Calgary

Get a job: Best networking practices

With more jobs cuts expected in Alberta's energy sector, we turn to a Calgary career coach for advice on how to network beyond the cold call.

'I'd rather lick carpet than make a cold call,' says Calgary career coach

Good networking does not involve cold calling, says Calgary career coach Richard Bucher. (Eugenio Marongiu/Shutterstock)

It's estimated that between 35,000 and 40,000 people working in Alberta's energy industry have already been laid off this year.

While many are still taking the time to process what has happened to them, others are ready to take the next step.

"Networking is about renewing relationships you already have and building new ones with the help of those you now know," said Calgary career coach, Richard Bucher.

'Warm network'

"I'd rather lick carpet than make a cold call." 

And so, Bucher recommends tapping into your  "warm network."

"These are people you know well," he said. "They see your name on a call display and they take the call because it's you who's calling. From there, you can branch out," he said.

When reaching out to someone in your warm network, Bucher suggests you start the conversation off with a friendly email or Facebook message, like this:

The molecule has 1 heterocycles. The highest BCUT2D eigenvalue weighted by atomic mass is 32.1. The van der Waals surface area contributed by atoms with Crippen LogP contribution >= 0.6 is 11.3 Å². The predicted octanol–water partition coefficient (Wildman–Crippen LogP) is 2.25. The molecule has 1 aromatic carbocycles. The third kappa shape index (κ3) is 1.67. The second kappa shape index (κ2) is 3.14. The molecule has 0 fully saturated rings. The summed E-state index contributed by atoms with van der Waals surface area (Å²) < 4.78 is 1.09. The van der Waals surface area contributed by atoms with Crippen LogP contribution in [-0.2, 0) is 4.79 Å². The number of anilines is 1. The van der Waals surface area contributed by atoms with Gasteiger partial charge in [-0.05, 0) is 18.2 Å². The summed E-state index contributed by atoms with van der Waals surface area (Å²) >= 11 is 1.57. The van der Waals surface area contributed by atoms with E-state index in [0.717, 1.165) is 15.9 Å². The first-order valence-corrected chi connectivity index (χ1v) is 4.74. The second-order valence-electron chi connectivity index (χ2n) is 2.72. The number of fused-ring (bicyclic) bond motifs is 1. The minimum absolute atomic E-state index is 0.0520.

"I haven't talked to you in awhile, how are you doing? Let's get together for coffee. I'd love to get caught up."

If they say do say yes, Bucher says you should keep the following things in mind:

DO:

  • Look at your contact's LinkedIn profile before meeting with them. Be up to date on their profile and be prepared to talk about it.
  • Have a list of questions ready for the conversation – more than you have time to ask.
  • Do ask about their family and how they've been doing.
Richard Bucher is a senior consultant with Right Management, a Calgary-based talent and career management company.
  • Offer to buy them coffee.
  • Ask more than tell. You want them talking.
  • Keep your meeting to 30 minutes.
  • Be prepared to tell them what you are looking for and where you are looking to find it.
  • Do ask who else they know who you could talk to.

DON'T:

  • Bring a resume. You can always send one afterwards.
  • Bad mouth your former employer or share why you think you were laid off.
  • Dress looking like you just came from the gym.
  • Don't do all the talking. You learn nothing with your mouth open.
  • Don't ask for a job or if they know of any opportunities.

Networking brief

Bucher says this one-page, easy-to-read document helps your contacts help you by informing them of your background, brand, and career direction. 

It tells those in your network of three critical facts: Who you are, what you do and how you add value. When you meet up with your contacts, give them a copy of your network brief and go over it with them.

If you can help, be helpful

Finally, if you still have a job and are getting calls from people trying to network — be nice.

"If you can help, be helpful. I'm hearing stories of people not returning phone calls and ignoring emails," said Bucher. 

"Even one case where someone was lecturing the individual who reached out saying 'You should have been networking when you were working instead of starting now when you lost you're job.' "

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